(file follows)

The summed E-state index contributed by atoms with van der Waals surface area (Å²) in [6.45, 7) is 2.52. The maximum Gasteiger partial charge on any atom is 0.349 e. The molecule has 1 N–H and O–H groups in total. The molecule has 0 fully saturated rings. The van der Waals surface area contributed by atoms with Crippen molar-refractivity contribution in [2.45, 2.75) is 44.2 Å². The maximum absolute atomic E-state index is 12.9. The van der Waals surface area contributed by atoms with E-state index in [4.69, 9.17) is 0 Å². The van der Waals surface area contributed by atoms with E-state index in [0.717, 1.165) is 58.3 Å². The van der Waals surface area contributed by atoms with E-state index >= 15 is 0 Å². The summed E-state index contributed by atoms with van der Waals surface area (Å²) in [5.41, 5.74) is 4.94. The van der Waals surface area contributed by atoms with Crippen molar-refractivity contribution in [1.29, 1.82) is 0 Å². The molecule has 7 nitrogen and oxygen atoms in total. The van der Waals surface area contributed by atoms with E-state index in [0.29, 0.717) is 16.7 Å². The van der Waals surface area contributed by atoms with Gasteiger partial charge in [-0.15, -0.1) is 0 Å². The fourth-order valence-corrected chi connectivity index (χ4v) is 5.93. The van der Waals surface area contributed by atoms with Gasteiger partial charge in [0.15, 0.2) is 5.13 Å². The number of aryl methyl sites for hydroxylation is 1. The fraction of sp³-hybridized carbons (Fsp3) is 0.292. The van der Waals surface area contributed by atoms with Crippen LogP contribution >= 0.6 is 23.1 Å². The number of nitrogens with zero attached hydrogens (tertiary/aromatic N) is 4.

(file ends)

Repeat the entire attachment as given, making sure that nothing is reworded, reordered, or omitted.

The summed E-state index contributed by atoms with van der Waals surface area (Å²) in [6.45, 7) is 2.52. The maximum Gasteiger partial charge on any atom is 0.349 e. The molecule has 1 N–H and O–H groups in total. The molecule has 0 fully saturated rings. The van der Waals surface area contributed by atoms with Crippen molar-refractivity contribution in [2.45, 2.75) is 44.2 Å². The maximum absolute atomic E-state index is 12.9. The van der Waals surface area contributed by atoms with E-state index in [4.69, 9.17) is 0 Å². The van der Waals surface area contributed by atoms with E-state index in [0.717, 1.165) is 58.3 Å². The van der Waals surface area contributed by atoms with E-state index >= 15 is 0 Å². The summed E-state index contributed by atoms with van der Waals surface area (Å²) in [5.41, 5.74) is 4.94. The van der Waals surface area contributed by atoms with Crippen molar-refractivity contribution in [1.29, 1.82) is 0 Å². The molecule has 7 nitrogen and oxygen atoms in total. The van der Waals surface area contributed by atoms with E-state index in [0.29, 0.717) is 16.7 Å². The van der Waals surface area contributed by atoms with Gasteiger partial charge in [-0.15, -0.1) is 0 Å². The fourth-order valence-corrected chi connectivity index (χ4v) is 5.93. The van der Waals surface area contributed by atoms with Gasteiger partial charge in [0.15, 0.2) is 5.13 Å². The number of aryl methyl sites for hydroxylation is 1. The fraction of sp³-hybridized carbons (Fsp3) is 0.292. The van der Waals surface area contributed by atoms with Crippen LogP contribution >= 0.6 is 23.1 Å². The number of nitrogens with zero attached hydrogens (tertiary/aromatic N) is 4.